Australian Outback windmills

Australian Outback windmills

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australian outback photo essay windmill
Photos: Danielle Lancaster

Windmills have become iconic with Australia’s outback. They are a familiar sight, a stand signalling a watering point crucial for the survival of stock, wildlife and man. Photographing Australian Outback windmills is something I love doing and its fascinating to learn about the stories behind these windmills.

Australian Outback windmills

For over a century they have generated the means to bring the water of the Great Artesian Basin, the largest and deepest artesian basin in the world, above ground.

Stretching over 1,700,000 square kilometres, the Great Artesian Basin provides the only reliable source of fresh water through much of arid inland Australia.

This windmill is on Norley Station, west of Thargomindah, Queensland, owned by Sir Sidney Kidman, a cattle Baron who once possessed the greatest extent of pastoral properties by any one man in Australia and hence he became known as the ‘Australian Cattle King’.

Slowly windmills are being replaced by more modern equipment and the decline of windmills across the outback is apparent.

Here on Bunginderry Station, 100 kilometres west of Quilpie, an old, broken windmill stands nearby a smaller functioning one.

Bunginderry Station is owned by Annabel and Stephen Tully. The Tully family are pioneers of the Quilpie area and Annabel runs artist retreats so others can enjoy their amazing outback landscape.australian outback windmills

Australian history

In Australia, the Griffiths Brothers from Toowoomba were manufacturing windmills from 1876, with the trade name Southern Cross Windmills in use from 1903.

The other well-known historic windmill brand is Comet which was founded in 1879 by Mr Sidney Williams in Rockhampton, Queensland.

The windmill below is on Tickalara Station in far south-west of Queensland. It is the only station remaining in the corner owned by a family and not a company.australian outback 02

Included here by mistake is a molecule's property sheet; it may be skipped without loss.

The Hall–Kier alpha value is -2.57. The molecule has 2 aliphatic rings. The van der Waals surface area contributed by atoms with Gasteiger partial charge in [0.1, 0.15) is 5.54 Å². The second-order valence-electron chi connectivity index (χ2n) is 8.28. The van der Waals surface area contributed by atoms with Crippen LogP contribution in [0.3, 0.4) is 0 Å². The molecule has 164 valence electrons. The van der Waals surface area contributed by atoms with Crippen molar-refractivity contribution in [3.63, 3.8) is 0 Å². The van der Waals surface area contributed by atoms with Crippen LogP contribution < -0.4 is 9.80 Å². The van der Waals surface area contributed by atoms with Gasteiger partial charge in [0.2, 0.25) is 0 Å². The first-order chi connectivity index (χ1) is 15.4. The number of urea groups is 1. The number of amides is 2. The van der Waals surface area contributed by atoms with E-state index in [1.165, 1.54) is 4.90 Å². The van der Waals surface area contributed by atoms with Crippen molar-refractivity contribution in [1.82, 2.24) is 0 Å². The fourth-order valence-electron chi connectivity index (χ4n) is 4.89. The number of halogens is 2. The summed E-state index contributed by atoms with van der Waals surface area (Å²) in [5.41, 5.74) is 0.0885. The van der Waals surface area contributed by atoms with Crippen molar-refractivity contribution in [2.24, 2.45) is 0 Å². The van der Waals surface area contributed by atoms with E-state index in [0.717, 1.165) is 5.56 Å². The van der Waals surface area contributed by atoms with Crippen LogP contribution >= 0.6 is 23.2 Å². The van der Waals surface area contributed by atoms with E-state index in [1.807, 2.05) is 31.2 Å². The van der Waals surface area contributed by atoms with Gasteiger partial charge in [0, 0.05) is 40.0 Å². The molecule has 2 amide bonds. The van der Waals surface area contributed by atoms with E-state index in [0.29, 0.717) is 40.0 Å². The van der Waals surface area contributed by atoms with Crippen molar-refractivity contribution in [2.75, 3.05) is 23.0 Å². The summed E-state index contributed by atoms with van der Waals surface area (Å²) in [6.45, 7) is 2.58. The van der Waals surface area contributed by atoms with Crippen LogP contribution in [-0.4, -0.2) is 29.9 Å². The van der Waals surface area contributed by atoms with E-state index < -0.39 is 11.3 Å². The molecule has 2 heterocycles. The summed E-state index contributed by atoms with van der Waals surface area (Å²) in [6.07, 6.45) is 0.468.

How they work

A number of blades turn slowly with considerable torque in low winds while being self-regulating in high winds.

Image below: As the sun sets south of Winton, Queensland the blades of this large windmill turn generating the power to bring fresh water above ground.australian outback 02Windmills make great photographic subjects and a fabulous addition to any holiday album. My photo tips: Isolate your windmill from other subjects and from the horizon.

Being such a graphic shape it photographs well as a silhouette and forms a strong focal point.

Look for different angles.

Try zooming in on a part of the windmill as below. This windmill is in the main street of Boulia, Queensland allowing all visitors to the town an opportunity to capture one of those iconic outback images!windmills 06Don’t overlook photographing a windmill in the middle of the day. This windmill on Norley Station with the old bough hut next to it, gives a feeling of desolation and harshness to the outback. But what a remarkable landscape it is!australian outback 04

Discover Queensland

For more things to do in Brisbane and surrounds, see www.queensland.com

Australian Outback windmills

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20 COMMENTS

  1. Our friends at Comet Windmills Australia have a message:
    Hey that’s great! Love the photos but just a small correction about windmills being phased out. We have seen a resurgence in windmill sales and repairs over last 5 years and are the busiest we have ever been. We still make all sizes including the largest in the world the 30ft wheel diameter which we sell all over the world. Windmills are seen in the outback as still the most efficient method for drawing water more so then solar as solar is limited . The story was a bit disappointing as it was a bad reflection on windmills!